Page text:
Eventtriggering based on folder auditing

Hi experts.

I am trying to create a trigger for a scheduled task. The task should run, when a file is placed in some folder or one of its subfolders.
So I setup auditing and of course it works and events are coming in which should be used as task triggers.

Problem with the trigger is: I cannot use wildcards that would parse the events for the existence of that path being watched.
To illustrate: I'd like to watch c:\test and its subfolders. When I write a file "file1" to c:\test, the eventlog will reflect that. But there's no way I see to setup a trigger that looks for c:\test\* or something to catch all the matching events.

Though I can script this folder watching in powershell or vbs, I see no way to create a task trigger that does the same. This seems to be due to the limited options that Xpath 1.0 is offering.

Can anyone confirm this (or even better even refute it)?
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Bob LearnedCommented:
How many folders are you talking about?  With PowerShell, you can tap into the .NET framework, and use a FileSystemWatcher.  It can be bogged down by a lot of events and a lot of folders.
McKnifeAuthor Commented:

Bob, I am looking for an event trigger and a confirmation (or refution) that it cannot be done.
I know how to do it in powershell, like I wrote.
The only thing I've read that I think might fit your situation is here.

I haven't actually worked through the example (didn't have a need at the time), but it holds some promise in that it's passing some information about the event into the script.  I find myself wondering what other values can be passed besides the mentioned:
        <Value name="eventChannel">Event/System/Channel</Value>
        <Value name="eventRecordID">Event/System/EventRecordID</Value>
        <Value name="eventSeverity">Event/System/Level</Value>
It'd be nice if the followup Get-WinEvent command were not needed.  Perhaps something along the lines of
<Value name="FilePath">Event/EventData/Data[@Name='FilePath']</Value>

By the way, I ran across the above link while going through comments of this page, http://blogs.technet.com/b/ashleymcglone/archive/2013/08/28/powershell-get-winevent-xml-madness-getting-details-from-event-logs.aspx#pi57261=2 (which I have gone through, and improved).

This is far from a complete answer, but it seems to be a path that holds some promise.
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McKnifeAuthor Commented:

Look, I am not looking for triggering some powershell script.
I am looking right for this: http://quickdevtips.blogspot.de/2012/12/how-to-monitor-folder-and-trigger.html - problem is, the information is wrong. The xpath 1.0 syntax which is what task scheduler talks, does not understand &gt (which means > ,i.e greater than) when used with strings, it seems it only works with numbers. This is what I'd like to see comments on from insiders.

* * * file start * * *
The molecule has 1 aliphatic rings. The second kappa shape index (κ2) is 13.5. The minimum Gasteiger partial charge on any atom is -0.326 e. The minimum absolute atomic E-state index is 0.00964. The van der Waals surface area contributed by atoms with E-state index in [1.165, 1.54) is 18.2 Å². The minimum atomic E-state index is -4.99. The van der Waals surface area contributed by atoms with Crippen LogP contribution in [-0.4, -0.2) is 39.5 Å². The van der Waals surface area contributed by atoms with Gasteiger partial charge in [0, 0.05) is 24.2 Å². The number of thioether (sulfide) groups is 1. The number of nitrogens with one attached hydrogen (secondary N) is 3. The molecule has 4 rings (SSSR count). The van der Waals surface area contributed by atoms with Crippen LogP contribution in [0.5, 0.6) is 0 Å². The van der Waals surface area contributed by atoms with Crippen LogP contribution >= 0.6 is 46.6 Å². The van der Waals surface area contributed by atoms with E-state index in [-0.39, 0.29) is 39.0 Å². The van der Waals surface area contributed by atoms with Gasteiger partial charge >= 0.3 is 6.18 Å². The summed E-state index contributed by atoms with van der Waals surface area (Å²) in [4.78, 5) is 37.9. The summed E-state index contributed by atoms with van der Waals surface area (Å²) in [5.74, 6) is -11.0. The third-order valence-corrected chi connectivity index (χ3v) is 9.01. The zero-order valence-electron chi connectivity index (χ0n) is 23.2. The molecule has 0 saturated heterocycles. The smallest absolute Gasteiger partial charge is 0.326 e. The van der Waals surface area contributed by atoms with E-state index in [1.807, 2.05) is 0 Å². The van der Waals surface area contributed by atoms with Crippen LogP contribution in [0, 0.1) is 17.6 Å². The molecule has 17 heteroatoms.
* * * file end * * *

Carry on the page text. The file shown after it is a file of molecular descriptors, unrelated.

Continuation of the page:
This is not about powershell syntax but only about the custom task trigger syntax.
Well, my thinking was that if you passed the information along to a PS script, the script could then do the checking on the path with much greater control of the criteria of whether to act or not.  Your selection of topics led to this suggestion.

Anyway, if the only solution you're looking for is the XPath syntax, I can confirm that the post you mentioned works.  Here's an example (working) of a task trigger taken from my Win7 machine.
  <Query Id="0" Path="Security">
    <Select Path="Security">*[System[Provider[@Name='Microsoft-Windows-Security-Auditing'] and (EventID=4663)]]
and *[EventData[Data[@Name='ObjectName'] and (Data&gt;='K:\test')]]
and *[EventData[Data[@Name='ProcessName'] and (Data='C:\Windows\System32\notepad.exe')]]

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McKnifeAuthor Commented:
It does not work. Please confirm your error by writing to some other folder that is being audited. The task will launch again, although you did not write to k:\test.
You're right, thanks for pointing out my error.
Given what I've read, Windows Event Log only supports a subset of XPath 1.0.  It seems the proper way would be to use contains() or starts-with(), but those aren't supported.  Thinking about it, it does make sense that >= doesn't work with strings.  You get weird results if you also try <, <=, >.
McKnifeAuthor Commented:
Ok. What I'd accept as solution and what would lead me to closing this, is some MS statement "wildcards are not possible in any way for something like objectname which is a string". I got information pointing in that direction already, but no official statement and that's why I didn't let my hope die, yet.

Using an event watcher script is possible (tried it, works), but it opens other cans of worms which I'd like to avoid.
McKnifeAuthor Commented:
Yes, I know that one and found it useless, when it comes to wildcards. Will use workarounds, closing.

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McKnifeAuthor Commented:
No real progress was made. Thanks for participating.
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